In a few years the land was full of the grass that grew out of the aerially flown-in seeds, but it had a downside. “It seems termites devour this grass and soon they infested the land. To date, homes built here need thorough pest control before starting work,” she adds.

The team also found one of the few people who got displaced because of the landfill in Salt Lake. “The Labony Estate area was an island in the lake then and the inhabitants were fishermen. Monorama Mondal was one such former resident, born there in the 1950s. Her family had to shift into Duttabad later and she remembers walking miles to the Bengal Chemical (Bengal Chemicals & Pharmaceuticals) area to collect water from corporation taps,” says Anwesha.

In the early years, taxis and rickshaws would refuse to come to Salt Lake. (Right) Howls of jackals (seen here in a 1994 picture after a rescue operation) were common at nights

In the early years, taxis and rickshaws would refuse to come to Salt Lake. (Right) Howls of jackals (seen here in a 1994 picture after a rescue operation) were common at nights

Residents have also recalled electricity being provided by the irrigation department in the early days along with long and frequent power cuts. “They remember BD being the first market and Vidyasagar Abasan being the first housing complex to come up among them. Nandini Ghosh, who lived in BD Block, was part of the first batch of one of the earliest schools here — CA Block’s Salt Lake School — and the school, in fact, would get a new class as her batch got promoted by a year,” smiles Supurna.

A 2004 Durga puja at Sourav Abasan. Residents treasured the simplicity of homely pujas of yesteryears

A 2004 Durga puja at Sourav Abasan. Residents treasured the simplicity of homely pujas of yesteryears

A go-as-you-like competition at a Falguni Abasan sports day.

A go-as-you-like competition at a Falguni Abasan sports day.

Picture courtsey Sumitra Basu

Connectivity nightmare

Every old timer’s nightmare was public transport. Taxis and rickshaws would refuse to enter the township as they knew they would have to ride back empty.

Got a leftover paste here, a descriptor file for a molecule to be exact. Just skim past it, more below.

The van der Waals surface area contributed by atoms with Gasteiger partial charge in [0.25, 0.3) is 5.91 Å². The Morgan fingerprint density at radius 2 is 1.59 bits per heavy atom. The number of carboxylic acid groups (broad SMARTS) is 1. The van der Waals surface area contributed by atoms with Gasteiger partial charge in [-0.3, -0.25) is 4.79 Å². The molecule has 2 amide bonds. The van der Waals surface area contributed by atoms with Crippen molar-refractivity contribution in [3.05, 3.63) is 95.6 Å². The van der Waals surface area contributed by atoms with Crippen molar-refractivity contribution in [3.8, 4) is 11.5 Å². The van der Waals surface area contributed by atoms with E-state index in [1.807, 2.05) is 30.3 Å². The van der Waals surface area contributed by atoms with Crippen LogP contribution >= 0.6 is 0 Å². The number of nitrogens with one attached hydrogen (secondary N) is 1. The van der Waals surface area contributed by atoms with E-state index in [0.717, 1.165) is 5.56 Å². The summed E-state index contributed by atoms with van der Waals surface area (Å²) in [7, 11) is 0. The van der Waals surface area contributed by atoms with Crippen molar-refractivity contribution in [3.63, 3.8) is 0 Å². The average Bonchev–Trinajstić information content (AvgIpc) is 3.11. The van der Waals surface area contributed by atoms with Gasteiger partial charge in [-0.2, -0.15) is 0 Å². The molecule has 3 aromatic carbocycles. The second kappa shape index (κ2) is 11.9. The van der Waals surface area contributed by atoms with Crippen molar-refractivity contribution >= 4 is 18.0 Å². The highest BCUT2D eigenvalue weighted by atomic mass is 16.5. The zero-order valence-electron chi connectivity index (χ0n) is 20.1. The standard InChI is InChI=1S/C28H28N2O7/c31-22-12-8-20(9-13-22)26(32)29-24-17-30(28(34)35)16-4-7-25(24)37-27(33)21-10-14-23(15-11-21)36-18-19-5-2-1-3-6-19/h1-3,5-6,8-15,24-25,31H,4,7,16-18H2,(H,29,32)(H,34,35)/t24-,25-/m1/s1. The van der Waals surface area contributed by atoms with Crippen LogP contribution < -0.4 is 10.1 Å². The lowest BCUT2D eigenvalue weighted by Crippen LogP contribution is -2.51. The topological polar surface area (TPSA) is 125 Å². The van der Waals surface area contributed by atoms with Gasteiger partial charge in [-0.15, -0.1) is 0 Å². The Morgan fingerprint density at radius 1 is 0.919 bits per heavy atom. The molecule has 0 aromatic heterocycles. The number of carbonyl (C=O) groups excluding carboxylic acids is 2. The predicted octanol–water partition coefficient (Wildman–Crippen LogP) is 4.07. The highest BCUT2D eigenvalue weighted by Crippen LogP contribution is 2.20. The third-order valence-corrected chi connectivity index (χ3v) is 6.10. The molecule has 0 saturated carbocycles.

“Many mentioned the bus route L14A as the lifeline of early Salt Lake,” says Supurna. It would set off from Labony and cross PNB Island, VIP Road, Kankurgachhi, Maniktala, College Street, SN Banerjee Road and finally reach Esplanade. “A DA Block resident, Sukanta Chaudhuri, recalled how bus conductors would become familiar with passengers and even wait for them in case they ran a little late,” she says.

Culture and entertainment

Today, residents may not know their next-door neighbours but the early folk were close knit. They would excitedly keep track of new people moving in so they could go over, make friends and ask how they could help. Their evenings would be spent at community halls rehearsing for plays and music shows, they would join block-level sports activities.

Residents had to trek far out of Salt Lake in search of cinema halls, although they did have the swimming pool area to meet one another. Many also remember frequenting the deer park along Kestopur Canal and the Sector V bheris to watch birds.

FD Block puja & City Centre

While there is no consensus on any one turning point for the township, elderly residents single out the opening of the mall and the success of FD Block’s Durga puja for getting Salt Lake swamped by “outsiders”.

“This is a wide-spread observation. Early residents can neither imagine traffic jams nor noise and cacophony in their quaint township. While a young lady we spoke to thanked the mall’s lights and footfall for making the township safer for women, old timers do not welcome it,” says Anwesha. “They remember the mall space as one where cows would graze.”